If you email most folks at the SEC these days, you'll get back this:
Due to a lapse in appropriations for the federal government, the U.S. Securities and Exchange Commission is currently closed. I am currently out of the office, and will return to the office once an appropriation has been enacted. During the closure, I will not be monitoring or responding to my emails.
For those of us who've experienced the SEC as a black hole, this would ordinarily prove that we weren't imagining it. Several clients are glad to have OCIE and Enforcement off their backs for awhile. But still, I miss them.
And now I also wonder will there be anyone at the SEC to answer the federal court complaint the Cato Institute filed against it last week. . It would be poetic justice for that complaint to be met with silence.
You see, it has long been the SEC's policy not to settle cases without including a gag. Not a joke kind of gag (though I've had clients say that about SEC charges now and then), but an agreement not to publicly dispute any of the SEC's findings in the case you just settled. Now, mind you, you don't have to admit the charges. You can outright deny them and even prove them false in other legal proceedings. But you can't voluntarily publicize your contrary side of the story to make the SEC look bad in public. You can't, for example, give press interviews or write a book to the effect that the SEC was full of it. That's why these days Elon Musk, after having settled with the SEC, can't subject it to much more than name-calling (name-tweeting?). .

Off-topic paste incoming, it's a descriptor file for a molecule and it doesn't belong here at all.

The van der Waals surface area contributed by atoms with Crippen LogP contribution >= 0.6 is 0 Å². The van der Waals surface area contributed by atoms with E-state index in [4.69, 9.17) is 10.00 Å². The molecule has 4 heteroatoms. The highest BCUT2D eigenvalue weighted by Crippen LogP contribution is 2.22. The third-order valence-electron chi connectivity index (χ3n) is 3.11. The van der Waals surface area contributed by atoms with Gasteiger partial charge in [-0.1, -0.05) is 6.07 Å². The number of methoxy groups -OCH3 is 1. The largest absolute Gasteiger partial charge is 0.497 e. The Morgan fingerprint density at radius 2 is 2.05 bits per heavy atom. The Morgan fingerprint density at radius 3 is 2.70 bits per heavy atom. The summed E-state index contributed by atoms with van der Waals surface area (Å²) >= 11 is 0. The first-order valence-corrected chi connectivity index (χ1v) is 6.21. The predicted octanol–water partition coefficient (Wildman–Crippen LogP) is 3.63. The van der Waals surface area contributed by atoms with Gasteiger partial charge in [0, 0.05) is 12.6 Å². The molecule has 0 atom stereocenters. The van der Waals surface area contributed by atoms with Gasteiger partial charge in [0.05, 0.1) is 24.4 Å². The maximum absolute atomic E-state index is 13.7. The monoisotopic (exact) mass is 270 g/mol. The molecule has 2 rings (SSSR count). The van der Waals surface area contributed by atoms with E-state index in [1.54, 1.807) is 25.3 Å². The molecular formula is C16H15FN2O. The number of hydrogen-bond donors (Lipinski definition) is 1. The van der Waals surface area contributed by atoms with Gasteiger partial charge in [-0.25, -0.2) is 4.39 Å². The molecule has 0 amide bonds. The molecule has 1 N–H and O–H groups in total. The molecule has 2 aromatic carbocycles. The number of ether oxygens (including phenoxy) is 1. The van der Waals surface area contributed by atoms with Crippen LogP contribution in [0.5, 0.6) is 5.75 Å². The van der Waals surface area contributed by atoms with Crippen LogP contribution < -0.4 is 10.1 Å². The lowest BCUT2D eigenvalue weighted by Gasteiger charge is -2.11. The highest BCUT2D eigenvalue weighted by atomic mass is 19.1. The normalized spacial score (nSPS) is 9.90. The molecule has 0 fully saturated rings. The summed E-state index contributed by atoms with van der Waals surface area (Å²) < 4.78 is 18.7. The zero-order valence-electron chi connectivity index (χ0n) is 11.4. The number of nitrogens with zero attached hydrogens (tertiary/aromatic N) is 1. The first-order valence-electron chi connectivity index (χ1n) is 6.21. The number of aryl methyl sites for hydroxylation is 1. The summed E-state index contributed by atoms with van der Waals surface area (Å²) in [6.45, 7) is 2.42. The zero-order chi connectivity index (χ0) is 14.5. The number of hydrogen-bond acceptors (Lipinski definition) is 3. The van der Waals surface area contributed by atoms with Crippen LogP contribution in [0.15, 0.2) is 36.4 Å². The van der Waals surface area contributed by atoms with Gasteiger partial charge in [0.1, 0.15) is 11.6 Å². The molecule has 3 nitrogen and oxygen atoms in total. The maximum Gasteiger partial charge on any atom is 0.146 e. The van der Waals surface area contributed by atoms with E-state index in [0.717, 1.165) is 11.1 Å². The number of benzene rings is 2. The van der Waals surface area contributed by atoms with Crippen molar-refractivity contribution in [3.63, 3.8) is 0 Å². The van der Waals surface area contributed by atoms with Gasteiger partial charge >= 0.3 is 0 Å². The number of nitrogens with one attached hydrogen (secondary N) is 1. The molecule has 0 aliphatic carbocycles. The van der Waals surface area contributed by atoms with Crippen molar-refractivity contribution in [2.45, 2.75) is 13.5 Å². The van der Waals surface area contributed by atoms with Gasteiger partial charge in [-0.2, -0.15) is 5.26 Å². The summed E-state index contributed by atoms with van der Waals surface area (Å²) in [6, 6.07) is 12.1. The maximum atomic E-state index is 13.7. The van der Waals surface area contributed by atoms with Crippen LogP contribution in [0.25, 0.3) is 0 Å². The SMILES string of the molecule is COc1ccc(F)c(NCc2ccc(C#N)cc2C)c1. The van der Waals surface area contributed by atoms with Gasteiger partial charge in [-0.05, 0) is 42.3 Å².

The Cato Institute's case is pretty simple: Everyone has a First Amendment right to criticize the government, and since the SEC is part of the government, we can aim all the slings and arrows at it we can muster. That includes settling SEC respondents and defendants as to charges they have not admitted. The Institute says it has a book manuscript by someone who settled a case with the SEC showing that "the SEC's allegations against him were unfounded and unfair." But for the gag order in the author's settlement agreement, the Institute says it would publish that book. .
The policy not to settle cases without a gag order is memorialized in Rule 5(e) of the SEC's Informal and Other Procedures as such: "it is important to avoid creating, or permitting to be created, an impression that a decree is being entered or a sanction imposed, when the conduct alleged did not, in fact, occur." . Remember the word "impression;" we'll come back to it.
Anyone familiar with criminal practice -- or who have followed the Paul Manafort and Michael Cohen plea deals -- will recognize in that policy some similarity to an allocution. The point of an allocution is to protect a criminal defendant against an overbearing prosecutor. The defendant who pleads guilty has to convince a judge that the plea is truly voluntary and justified because he really did what the prosecutor said he did, and not because he succumbed to persuasive end of a tire iron.
But a similarity does not make an analogy. SEC enforcement cases are not criminal cases, and you can settle them without admitting any guilt whatever. You don't need the protection of an allocution against a false admission of guilt when you're not admitting guilt to begin with.
Of course, SEC will say its civil cases are fundamentally no different than any other civil lawsuit. Parties to civil lawsuits can settle on whatever terms they choose. Targets of SEC cases are therefore as free as any other party to a lawsuit to agree to be gagged. Anyone who doesn't like it is can simply not settle and go to trial.